"Untruth always matters," she writes, "and not just because it is unnecessary to lie when so much terrible truth is available. Every falsification, every error, every slick rewrite job is an advantage to the neo-Nazis." She is puzzled, too, by what she perceives as a reluctance to confront the truth by those who seem to have the most interest in it: "Why on earth have all these people who made Auschwitz into a sacred cow. . . why didn't they go and look at Treblinka (which was an extermination camp)? It was possible. There were survivors alive when all this started. Nobody did. It was an almost pathological concentration on this one place. A terrible place -- but it was not an extermination camp." Then she sighs; and suddenly the fierceness leaves her. "The distinctions are important," she says more quietly. "But -- death is death."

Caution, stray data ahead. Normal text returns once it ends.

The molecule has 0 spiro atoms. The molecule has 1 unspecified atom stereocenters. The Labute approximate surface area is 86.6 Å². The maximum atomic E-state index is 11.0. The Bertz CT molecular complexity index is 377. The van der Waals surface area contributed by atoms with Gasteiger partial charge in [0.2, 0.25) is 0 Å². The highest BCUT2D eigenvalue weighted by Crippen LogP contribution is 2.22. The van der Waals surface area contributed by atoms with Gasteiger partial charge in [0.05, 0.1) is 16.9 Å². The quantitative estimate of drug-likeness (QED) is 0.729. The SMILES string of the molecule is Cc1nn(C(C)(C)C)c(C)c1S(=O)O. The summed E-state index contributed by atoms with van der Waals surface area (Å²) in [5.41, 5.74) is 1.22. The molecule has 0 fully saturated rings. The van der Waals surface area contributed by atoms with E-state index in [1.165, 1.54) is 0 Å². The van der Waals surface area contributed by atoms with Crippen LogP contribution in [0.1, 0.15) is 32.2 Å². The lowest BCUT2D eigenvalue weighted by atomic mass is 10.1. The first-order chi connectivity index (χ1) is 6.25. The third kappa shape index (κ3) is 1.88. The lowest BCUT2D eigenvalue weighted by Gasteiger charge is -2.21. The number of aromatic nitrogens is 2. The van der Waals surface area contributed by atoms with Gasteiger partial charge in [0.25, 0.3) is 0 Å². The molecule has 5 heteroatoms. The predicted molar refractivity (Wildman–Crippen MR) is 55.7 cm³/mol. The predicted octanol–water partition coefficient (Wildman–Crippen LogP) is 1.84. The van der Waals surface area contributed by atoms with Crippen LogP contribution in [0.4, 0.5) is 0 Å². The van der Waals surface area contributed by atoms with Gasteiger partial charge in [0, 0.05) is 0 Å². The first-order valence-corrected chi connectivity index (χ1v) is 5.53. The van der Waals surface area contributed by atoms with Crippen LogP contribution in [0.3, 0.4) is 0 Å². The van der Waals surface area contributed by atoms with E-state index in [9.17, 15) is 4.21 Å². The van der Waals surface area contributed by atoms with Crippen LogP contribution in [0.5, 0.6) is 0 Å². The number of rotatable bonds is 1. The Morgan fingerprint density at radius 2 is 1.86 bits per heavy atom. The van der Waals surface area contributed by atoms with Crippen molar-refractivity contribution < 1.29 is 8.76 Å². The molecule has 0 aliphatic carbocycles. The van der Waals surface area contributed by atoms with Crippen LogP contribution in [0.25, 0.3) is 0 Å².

If her subject, Albert Speer, battled with truth, Sereny battles for truth. In this good fight, she has been supported for over 50 years by her husband, the American photographer Don Honeyman, who appears at intervals during our talk, fetching this, copying that, pouring drinks, making coffee. Watching them together I say that the work she has done must have come at some personal cost -- she has two children, long grown up, and grandchildren too.